St. Sabina Church. Photo by Jason Schumer

Two homey communities on the far southwest side, Ashburn and Auburn Gresham are bordered by Evergreen Park and Oak Lawn to the south and west, and Englewood and West Lawn on the north and east. Full of classic Chicago bungalows, Ashburn can often feel like the suburbs within the city. With numerous nature spaces, close access to two public libraries, and myriad options for personal fulfillment like the Masjid Al Muhajireen or WAO Toastmasters, Ashburn is a small neighborhood in size, but is a thriving racially diverse community at heart. 

However, it hasn’t always been so. Ashburn is still in the process of healing the wounds of its past when city residents and officials chose segregation, preventing Blacks and Latinos from living within the boundaries of the neighborhood. A diverse range of old and new business speak to the evolving character of the neighborhood: Vito & Nick’s Pizzeria has been a staple of the community for more than seventy-five years, and Bluebird Lanes originally opened in the late 1950s, while the much younger Las Islas Marias serves up delicious seafood dishes from the Mexican state of Nayarit. The Greater Ashburn Planning Association has worked to ensure that all residents of this community are seen, heard, and respected. The Black Fire Brigade, likewise, provides workshops and education for African American residents seeking to become medical technicians and EMTs. My own organization, Light of Loving Kindness, provides youth development programs focusing on mental wellness and mindfulness tools for high school students. These are only three of the many organizations working towards healing and unity within this community. 

Adjacent to Ashburn, Auburn Gresham was originally settled in the late 1800s by German and Dutch immigrants, and later became a neighborhood of Irish railway workers. Today, Gresham is a thriving, predominantly Black community rich with history, culture, and deep aspirations for a bright future. With a current population of around 45,000, Gresham is a community with families, youth, and elders, all seeking to live a high quality, enriched life. 

A 2016 quality of life plan initiated by the Greater Auburn Gresham Development Corporation defined Gresham’s future growth with clear directives to meet twenty-four outcomes, among them strengthening relationships with business owners and cultivating entrepreneurs from the community; improving neighborhood schools and providing students with access to committed, culturally responsive urban educators; focusing on becoming spiritually, mentally, emotionally and physically healthy through increased access to nutritious foods, healthcare and rehabilitative services; increasing participation in community crime prevention programs such as C.A.P.S., and providing options for seniors to participate in fitness and movement-based programs to name a few long-term goals.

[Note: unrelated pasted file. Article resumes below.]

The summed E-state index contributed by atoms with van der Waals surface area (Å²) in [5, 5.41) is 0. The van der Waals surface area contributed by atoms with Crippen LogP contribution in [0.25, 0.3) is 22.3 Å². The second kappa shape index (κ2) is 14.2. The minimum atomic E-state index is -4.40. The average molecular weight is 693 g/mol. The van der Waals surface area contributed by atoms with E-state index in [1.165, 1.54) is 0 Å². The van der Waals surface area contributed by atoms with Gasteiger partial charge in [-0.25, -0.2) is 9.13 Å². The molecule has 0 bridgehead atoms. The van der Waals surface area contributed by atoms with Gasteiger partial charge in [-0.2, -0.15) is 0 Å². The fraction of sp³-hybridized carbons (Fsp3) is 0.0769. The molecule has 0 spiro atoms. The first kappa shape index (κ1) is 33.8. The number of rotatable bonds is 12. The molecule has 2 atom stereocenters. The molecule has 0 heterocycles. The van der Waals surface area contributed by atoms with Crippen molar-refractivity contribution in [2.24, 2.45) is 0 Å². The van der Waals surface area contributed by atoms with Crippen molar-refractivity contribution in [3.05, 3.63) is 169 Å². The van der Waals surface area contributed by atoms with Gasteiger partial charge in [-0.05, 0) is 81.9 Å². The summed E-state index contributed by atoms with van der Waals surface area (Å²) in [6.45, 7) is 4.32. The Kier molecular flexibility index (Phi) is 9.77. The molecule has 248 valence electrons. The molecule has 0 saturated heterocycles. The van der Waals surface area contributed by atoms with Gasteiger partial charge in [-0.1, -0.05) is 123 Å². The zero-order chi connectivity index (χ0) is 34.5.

Hanging out in the neighborhood today you can clearly notice spaces being continuously activated to meet these community goals. A Healthy Lifestyle Hub on 79th Street, the result of a partnership between GAGDC and the nonprofits Green Era Partners and Urban Growers Collective, was the citywide winner of the $10 million Chicago Prize from the Pritzker Traubert Foundation in 2020. Just last month Invest/SouthWest artist-in-residence Dorian Sylvain put the finishing touches on a new “Colors of Community” mural on the corner of 79th and Racine. Truly, things are growing and changing on the southwest side.

Cassandra Powell is the founder and executive director of Light of Loving Kindness, an Ashburn organization dedicated to empowering young people.

  • Best Place to Get a Car Wash: Buddy Bear Car Wash

    No matter where I move in the city, I swear by getting my car washed on the far South Side at Buddy Bear Car Wash. It might seem trivial to drive past so many other car washes along the way, some as close as five minutes from my home, to come all the way here, but I have never second guessed it. There is something about being out south that makes the chore of washing and cleaning my car more bearable. Maybe it’s the people; when it’s hot outside the car wash is filled with folks hand washing their cars nearby, playing music, offering car air fresheners or microfiber towels, and politely maneuvering around each other. 

    As I continue to become acquainted with adulthood, many of my formative car-related moments happened at Buddy Bear Car Wash. For example, when I lived all the way up north in Edgewater, I had a ticket stuck to my window for parking illegally. Before I could retrieve the ticket, it rained, causing the adhesive to fuse with the glass on my driver’s side. It seems small except I’d been borrowing the car from my dad for the past few months and needed to return it soon. So, I drove forty minutes to Buddy Bear where two young men offered to help me scrub the glue off of my window. They lent a hand without even being asked as they watched me scrape away at it. That is the kind of energy that lives at this specific car wash. I know that even if I pull up alone, I’ll be surrounded by good people and high spirits. 

    Although I am now a proud owner of my own vehicle, I still run into situations where I need a hand. My dad bought me these striking red and black mats for my car’s interior, and as winter and spring departed I realized I needed to clean them for the summer. I’d always seen the mat cleaning machine, but I never dared to use it. One day, I decided to go to Buddy Bear knowing that it would be busy and full of people. I was genuinely banking on someone offering to help me use the machine and I was right. As I approached the machine with my mats, I didn’t stand there for long before a young man approached me and offered to show me how to use it. How did he demonstrate? He washed all four of my mats. When my mom needed her car cleaned, I took her and my brother to Buddy Bear and revealed that I’d finally learned how to use the mat cleaner. It was a seemingly small task we realized we never attempted to do because we simply did not know how.